December 31, 2001

the school of dreams

I wake up before I leave the OR, before any pain medicines hit my veins. I wake up with a hurt so strong I wish they would kill me--take me back in and kill me. The agony is unbearable.

Because the surgery takes nearly seven hours, the anesthesia is light toward the end. You cannot hang that long between life and death, while anesthesia balances the body there as the soul dances in and out of the light.

This is a state of dreams. Of needing to leave behind a pain so intense that to not leave will kill you. So it's not surprising that I wake up too soon, before they wheel me into recovery, with the rawness of every cut and stich so fresh I can only gasp, "help."

the school of the dead

As I waver between life and death in my own hospital bed, 30 years after his death, on his birthday in fact, I am somehow not surprised. Terrified, yes. Facing death is not something I'm prepared for. My new baby is just 9 weeks old. How did I get here?

When you lose a parent early in life, you wonder if you'll make it past the age they were when they left you. Every child of death wonders this. That's why I'm not surprised to be near death myself at 36, the same age he was when the luck of the Irish eluded him.

In my hospital bed, hemorrhaging uncontrollably, I am violently enrolled in what Cixous calls, "The School of Dreams." Because I don't die; I live. But in walking the line between here and there, I dream. Images as vibrant as those five-year-old memories, scenes that will carry me through the next half of my life.

Bleeding to near death. Watching helplessly as my lifeforce leaves my body, playing tricks with my mind and taking small pieces of my soul with it, my sanity too. The emptiness is unfathomable. As a new mother, instincts of self-protection battle with the responsibility of caring for this new life. I don't want to see her; don't want her to see me, not like this. My one gift to her: protect her from images of her dying parent--I know how they haunt.

But she comes to visit just before surgery. My sister carries her down the elevator toward the operating room, this small life that has almost cost me mine.

Anxiety gives way to resolve. Once again, I cannot control. I cannot fix myself, I cannot fix my family. I let go, I go to sleep. And I dream. Dreams of pain. Dreams of loss--where is my baby? My husband is gone--no, there he is. And I hear talking, outside of myself.

I am a dream within a dream. A death within a death.

December 30, 2001

None of this should matter to you. Because it's mine. It belongs to me. My loss, my gain, my death, my life. And yet, others who descend the ladder of writing with me must absolutely experience this school of loss-gain, death-life, grief-joy. If not, we have no common ground. If not, my voice will not resonate with you. If you have not taken that step down, then you and I live in different worlds. Sometimes I glance your way, and it's envy you feel heating your neck, and sometimes it's sadness for you too.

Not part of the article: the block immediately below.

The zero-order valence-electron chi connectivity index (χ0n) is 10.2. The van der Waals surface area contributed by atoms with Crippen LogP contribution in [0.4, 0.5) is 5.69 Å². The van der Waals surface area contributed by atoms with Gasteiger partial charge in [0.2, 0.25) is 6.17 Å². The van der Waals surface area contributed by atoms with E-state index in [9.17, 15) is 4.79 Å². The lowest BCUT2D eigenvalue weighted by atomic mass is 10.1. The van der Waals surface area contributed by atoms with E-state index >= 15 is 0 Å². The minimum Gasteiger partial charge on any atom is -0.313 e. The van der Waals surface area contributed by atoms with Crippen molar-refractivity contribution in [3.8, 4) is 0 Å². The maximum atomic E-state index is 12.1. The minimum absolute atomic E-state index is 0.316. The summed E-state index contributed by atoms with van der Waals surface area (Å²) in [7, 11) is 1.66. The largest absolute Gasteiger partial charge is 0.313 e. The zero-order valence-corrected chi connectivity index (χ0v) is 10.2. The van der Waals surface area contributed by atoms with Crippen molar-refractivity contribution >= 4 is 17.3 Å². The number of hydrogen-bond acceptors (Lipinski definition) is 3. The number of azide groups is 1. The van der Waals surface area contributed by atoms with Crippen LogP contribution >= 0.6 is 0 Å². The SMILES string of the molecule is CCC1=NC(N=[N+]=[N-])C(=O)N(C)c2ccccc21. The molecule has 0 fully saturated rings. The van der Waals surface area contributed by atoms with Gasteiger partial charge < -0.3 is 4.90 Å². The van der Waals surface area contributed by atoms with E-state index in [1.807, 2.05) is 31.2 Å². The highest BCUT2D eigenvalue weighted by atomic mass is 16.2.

Don't be sorry for me; be sorry for you. I saw the open door and walked on through.

the school of the dead

Cixous writes: "For a long time I lived through my father's death with the feeling of immense loss and childlike regret, as in an inverted fairy tale: Ah, if my father had lived! I naively fabricated other magnificent stories, until the day things changed color and I began to see other scenes--including everything I could imagine that was less consoling--without overinvesting."


I tell all my friends growing up that my father died of a gallbladder operation. Because no one tells me otherwise, even though he lived another six months after that operation. My fourth grade teacher tells me it is very unusual for someone to die of a gallbladder operation. She says, "Are you sure?" And I wonder if I'm hiding something.

I'm 21 before I ask.

My mother tells me the truth then, about the day he had his operation and the doctors took her in a room, there by herself, to tell her that her husband's gallbladder is fine, but his pancreas isn't. The diagnosis is pancreatic cancer. The prognosis, much as it is today, omonous. Six months maybe. My mother tells me the news rips her apart, and her first and strongest instinct is to wail for her own father. "Bring my daddy here. He'll know what to do. I need him." But there is no comforting to be done for this family.